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Griffin. The Griffin was created by J. Allan Dunn (Ace Ainsworth, Boru, Bud Jones, Peter Prime, Sleepy Sloane, Henry Smith (I), John Strong, Whistlin’ Kid) and appeared in twenty-six stories in Detective Fiction Weekly from 1929 to 1935, beginning with “The Crime Master” (Detective Fiction Weekly, Nov. 30, 1929). The Griffin is a Yellow Peril. He is a thoroughly wicked criminal mastermind, and is unappealing, to say the least:
His face was covered by a yellow mask of gleaming fabric, finer than silk, resembling gold-beaters’ skin. It half-revealed the features, and made them hideous, seemingly leprous; clinging closely to the harsh contours; the high cheekbone, the beaked nose, the thin, cruel lines of the mouth. Black eyes gleamed through half-open slits. They were eyes without a soul behind them, the orbs of a murderous maniac.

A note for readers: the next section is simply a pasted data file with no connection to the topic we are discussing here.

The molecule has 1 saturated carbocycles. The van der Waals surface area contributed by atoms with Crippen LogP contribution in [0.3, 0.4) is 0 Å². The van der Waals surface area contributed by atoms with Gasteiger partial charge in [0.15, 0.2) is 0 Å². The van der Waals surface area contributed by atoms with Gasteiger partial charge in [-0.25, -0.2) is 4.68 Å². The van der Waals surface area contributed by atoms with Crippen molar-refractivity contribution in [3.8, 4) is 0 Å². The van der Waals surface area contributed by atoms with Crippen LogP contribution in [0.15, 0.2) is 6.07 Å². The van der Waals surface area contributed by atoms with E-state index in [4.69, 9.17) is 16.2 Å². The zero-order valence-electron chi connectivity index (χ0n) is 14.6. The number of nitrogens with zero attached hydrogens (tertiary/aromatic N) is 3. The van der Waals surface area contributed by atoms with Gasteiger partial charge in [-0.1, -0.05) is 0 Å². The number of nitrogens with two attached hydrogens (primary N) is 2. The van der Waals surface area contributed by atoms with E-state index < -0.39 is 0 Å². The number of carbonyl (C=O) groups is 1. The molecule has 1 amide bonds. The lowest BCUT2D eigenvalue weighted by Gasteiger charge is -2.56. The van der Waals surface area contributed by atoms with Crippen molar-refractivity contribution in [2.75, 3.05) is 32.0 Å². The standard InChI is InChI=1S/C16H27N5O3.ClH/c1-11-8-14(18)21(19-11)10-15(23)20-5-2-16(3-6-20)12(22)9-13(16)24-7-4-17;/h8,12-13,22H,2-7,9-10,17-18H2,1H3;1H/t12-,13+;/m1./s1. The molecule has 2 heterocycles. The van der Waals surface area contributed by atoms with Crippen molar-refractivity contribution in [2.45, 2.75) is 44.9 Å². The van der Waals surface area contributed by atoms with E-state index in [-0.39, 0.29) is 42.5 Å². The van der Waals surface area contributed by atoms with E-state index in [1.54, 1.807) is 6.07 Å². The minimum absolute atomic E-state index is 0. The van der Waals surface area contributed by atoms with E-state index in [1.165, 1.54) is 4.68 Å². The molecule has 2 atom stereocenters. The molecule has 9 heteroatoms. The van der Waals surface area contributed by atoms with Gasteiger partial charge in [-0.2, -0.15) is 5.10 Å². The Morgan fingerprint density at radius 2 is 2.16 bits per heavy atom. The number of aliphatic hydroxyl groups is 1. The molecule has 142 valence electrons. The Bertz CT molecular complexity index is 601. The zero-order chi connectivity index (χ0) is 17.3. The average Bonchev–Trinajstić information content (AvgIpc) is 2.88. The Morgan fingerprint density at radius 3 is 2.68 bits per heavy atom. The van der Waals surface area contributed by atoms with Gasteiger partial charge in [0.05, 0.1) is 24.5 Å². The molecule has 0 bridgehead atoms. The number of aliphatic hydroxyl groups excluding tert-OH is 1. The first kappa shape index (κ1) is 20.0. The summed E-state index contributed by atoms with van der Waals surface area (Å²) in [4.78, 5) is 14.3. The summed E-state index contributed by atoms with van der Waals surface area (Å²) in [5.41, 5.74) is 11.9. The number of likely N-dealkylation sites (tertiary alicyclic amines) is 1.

The Griffin’s preferred crime is blackmail: he threatens wealthy men with death on a certain time or date unless they pay $50,000. Those who fail to pay die, regardless of bodyguards or police detection. The Griffin also uses blackmail to force men and women to carry out his orders or, if the men are of a scientific bent, to develop slow-acting poisons for the Griffin. The Griffin is assisted by the enormous, legless deaf-mute circus freak Al. The Griffin is opposed by two-fisted, ex-Military Intelligence “scientist, explorer and adventurer” Gordon Manning.
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